1. Computational and Systems Biology
    2. Neuroscience
    Janus RL Kobbersmed et al.
    Research Article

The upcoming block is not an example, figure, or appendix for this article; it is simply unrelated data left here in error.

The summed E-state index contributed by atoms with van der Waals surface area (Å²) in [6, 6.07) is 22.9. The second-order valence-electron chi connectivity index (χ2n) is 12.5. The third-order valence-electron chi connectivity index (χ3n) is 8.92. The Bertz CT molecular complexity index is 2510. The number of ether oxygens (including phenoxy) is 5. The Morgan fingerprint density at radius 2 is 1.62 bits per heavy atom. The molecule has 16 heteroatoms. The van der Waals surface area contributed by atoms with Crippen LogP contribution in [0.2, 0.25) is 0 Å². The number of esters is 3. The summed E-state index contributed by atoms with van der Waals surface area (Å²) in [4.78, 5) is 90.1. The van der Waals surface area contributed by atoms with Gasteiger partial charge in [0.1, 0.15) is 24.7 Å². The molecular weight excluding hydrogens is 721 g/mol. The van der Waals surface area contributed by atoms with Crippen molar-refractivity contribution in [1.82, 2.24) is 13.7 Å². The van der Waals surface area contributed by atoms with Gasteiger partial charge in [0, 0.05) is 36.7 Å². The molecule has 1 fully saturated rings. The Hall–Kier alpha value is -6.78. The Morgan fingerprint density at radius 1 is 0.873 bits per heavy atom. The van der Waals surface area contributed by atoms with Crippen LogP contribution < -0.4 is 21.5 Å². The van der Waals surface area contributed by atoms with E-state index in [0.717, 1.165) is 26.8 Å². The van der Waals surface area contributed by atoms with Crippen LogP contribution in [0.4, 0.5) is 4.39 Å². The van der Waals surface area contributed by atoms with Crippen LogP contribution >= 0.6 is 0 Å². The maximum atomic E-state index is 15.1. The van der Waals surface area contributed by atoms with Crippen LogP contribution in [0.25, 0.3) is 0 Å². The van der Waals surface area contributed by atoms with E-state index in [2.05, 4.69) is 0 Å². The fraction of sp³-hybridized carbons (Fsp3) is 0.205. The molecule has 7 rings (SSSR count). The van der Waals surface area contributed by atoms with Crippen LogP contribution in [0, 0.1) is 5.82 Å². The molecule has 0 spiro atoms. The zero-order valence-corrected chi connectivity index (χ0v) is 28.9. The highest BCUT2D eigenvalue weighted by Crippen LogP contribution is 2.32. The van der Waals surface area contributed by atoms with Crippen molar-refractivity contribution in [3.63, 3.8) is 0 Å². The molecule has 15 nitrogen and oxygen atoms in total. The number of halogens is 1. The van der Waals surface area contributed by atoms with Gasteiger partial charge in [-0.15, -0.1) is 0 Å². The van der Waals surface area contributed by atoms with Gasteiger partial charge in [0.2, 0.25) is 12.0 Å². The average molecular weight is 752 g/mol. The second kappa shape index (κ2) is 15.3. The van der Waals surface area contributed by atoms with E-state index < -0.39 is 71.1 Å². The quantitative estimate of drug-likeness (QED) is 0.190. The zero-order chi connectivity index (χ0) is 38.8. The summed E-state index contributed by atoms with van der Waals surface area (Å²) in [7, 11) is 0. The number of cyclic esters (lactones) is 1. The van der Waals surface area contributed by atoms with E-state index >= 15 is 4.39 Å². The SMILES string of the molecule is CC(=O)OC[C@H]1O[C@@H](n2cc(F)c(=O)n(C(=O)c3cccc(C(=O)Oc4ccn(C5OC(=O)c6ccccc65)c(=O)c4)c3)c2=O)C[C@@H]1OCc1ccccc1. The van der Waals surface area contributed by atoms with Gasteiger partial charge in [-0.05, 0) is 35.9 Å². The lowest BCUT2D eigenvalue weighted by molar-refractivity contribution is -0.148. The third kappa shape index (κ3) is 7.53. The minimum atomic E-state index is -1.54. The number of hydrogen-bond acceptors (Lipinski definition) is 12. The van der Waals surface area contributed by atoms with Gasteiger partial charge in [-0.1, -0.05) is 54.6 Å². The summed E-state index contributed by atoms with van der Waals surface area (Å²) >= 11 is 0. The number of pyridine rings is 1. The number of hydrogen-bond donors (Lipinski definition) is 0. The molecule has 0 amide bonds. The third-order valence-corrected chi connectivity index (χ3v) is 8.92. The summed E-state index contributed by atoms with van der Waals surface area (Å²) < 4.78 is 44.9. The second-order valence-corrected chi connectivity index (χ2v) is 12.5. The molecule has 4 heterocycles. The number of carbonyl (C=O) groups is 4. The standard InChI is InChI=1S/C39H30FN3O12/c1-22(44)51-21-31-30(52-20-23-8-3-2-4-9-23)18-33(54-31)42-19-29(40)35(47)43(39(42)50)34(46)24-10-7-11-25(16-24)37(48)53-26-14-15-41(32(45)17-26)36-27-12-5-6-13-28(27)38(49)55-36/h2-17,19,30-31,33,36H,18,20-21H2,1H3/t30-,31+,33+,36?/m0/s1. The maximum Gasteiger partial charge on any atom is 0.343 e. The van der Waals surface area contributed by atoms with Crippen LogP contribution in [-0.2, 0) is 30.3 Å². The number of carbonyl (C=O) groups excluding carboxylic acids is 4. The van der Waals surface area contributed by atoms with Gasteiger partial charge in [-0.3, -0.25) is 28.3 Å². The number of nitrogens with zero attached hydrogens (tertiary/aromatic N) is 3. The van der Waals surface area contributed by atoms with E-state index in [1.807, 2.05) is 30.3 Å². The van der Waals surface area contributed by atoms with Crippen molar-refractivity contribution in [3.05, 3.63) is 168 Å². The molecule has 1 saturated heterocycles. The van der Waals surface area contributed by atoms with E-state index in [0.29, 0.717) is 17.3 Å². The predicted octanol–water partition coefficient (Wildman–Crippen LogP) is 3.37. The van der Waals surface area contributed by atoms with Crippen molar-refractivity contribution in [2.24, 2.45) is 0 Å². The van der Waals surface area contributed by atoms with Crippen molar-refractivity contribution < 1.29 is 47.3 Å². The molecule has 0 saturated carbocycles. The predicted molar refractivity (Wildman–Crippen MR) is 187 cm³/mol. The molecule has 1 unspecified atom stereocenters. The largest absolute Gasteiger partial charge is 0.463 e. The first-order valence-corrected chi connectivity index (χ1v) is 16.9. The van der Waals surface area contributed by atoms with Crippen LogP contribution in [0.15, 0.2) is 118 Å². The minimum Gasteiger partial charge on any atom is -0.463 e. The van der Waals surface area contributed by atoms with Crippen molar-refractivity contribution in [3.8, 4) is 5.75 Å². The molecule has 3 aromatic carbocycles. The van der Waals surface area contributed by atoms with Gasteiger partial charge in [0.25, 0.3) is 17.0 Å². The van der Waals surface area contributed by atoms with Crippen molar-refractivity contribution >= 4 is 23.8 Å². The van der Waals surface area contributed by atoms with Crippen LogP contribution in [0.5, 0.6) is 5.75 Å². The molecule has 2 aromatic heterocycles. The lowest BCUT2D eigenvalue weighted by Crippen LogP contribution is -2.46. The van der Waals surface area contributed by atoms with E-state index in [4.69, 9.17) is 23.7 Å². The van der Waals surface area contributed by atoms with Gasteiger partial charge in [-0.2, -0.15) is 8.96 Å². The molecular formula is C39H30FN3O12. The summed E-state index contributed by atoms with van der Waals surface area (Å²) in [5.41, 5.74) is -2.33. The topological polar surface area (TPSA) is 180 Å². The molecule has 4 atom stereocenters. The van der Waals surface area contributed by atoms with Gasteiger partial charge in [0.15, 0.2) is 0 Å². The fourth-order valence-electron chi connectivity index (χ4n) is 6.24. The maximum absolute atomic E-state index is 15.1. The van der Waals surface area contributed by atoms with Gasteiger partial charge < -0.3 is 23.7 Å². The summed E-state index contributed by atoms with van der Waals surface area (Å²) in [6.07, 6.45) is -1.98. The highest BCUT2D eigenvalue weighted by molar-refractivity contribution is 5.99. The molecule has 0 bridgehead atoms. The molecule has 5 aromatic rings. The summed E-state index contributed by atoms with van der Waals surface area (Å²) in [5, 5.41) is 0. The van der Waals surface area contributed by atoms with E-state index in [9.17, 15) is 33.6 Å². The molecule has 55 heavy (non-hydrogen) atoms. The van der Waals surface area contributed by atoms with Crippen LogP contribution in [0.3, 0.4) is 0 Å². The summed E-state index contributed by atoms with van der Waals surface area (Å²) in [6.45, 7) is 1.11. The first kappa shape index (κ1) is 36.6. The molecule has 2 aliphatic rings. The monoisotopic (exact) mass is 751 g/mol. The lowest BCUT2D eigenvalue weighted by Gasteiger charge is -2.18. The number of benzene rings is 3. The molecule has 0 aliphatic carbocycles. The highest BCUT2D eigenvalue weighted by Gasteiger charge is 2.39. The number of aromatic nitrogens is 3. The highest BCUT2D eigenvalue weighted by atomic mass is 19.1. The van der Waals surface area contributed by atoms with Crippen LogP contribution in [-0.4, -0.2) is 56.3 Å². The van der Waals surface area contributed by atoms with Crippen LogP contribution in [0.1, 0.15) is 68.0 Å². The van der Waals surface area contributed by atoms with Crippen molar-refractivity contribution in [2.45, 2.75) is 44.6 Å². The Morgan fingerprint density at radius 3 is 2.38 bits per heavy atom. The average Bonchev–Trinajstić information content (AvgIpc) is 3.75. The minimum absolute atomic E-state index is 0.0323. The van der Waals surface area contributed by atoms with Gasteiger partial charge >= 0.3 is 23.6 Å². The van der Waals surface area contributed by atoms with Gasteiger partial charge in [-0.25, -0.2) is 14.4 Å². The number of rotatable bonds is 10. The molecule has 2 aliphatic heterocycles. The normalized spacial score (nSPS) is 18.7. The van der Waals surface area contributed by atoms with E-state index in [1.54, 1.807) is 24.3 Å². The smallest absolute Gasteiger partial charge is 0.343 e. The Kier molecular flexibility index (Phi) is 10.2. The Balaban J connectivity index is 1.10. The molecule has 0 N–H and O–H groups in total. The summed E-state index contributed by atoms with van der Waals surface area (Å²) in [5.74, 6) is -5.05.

Synaptic communication relies on the fusion of synaptic vesicles with the plasma membrane, which leads to neurotransmitter release. This exocytosis is triggered by brief and local elevations of intracellular Ca2+ with remarkably high sensitivity. How this is molecularly achieved is unknown. While synaptotagmins confer the Ca2+ sensitivity of neurotransmitter exocytosis, biochemical measurements reported Ca2+ affinities too low to account for synaptic function. However, synaptotagmin's Ca2+ affinity increases upon binding the plasma membrane phospholipid PI(4,5)P2 and, vice versa, Ca2+-binding increases synaptotagmin's PI(4,5)P2 affinity, indicating a stabilization of the Ca2+/PI(4,5)P2 dual-bound syt. Here we devise a molecular exocytosis model based on this positive allosteric stabilization and the assumptions that (1.) synaptotagmin Ca2+/PI(4,5)P2 dual binding lowers the energy barrier for vesicle fusion and that (2.) the effect of multiple synaptotagmins on the energy barrier is additive. The model, which relies on biochemically measured Ca2+/PI(4,5)P2 affinities and protein copy numbers, reproduced the steep Ca2+ dependency of neurotransmitter release. Our results indicate that each synaptotagmin dual binding Ca2+/PI(4,5)P2 lowers the energy barrier for vesicle fusion by ~5 kBT and that allosteric stabilization of this state enables the synchronized engagement of several (typically three) synaptotagmins for fast exocytosis. Furthermore, we show that mutations altering synaptotagmin’s allosteric properties may show dominant-negative effects, even though synaptotagmins act independently on the energy barrier, and that dynamic changes of local PI(4,5)P2 (e.g. upon vesicle movement) dramatically impact synaptic responses. We conclude that allosterically stabilized Ca2+/PI(4,5)P2 dual binding enables synaptotagmins to exert their coordinated function in neurotransmission.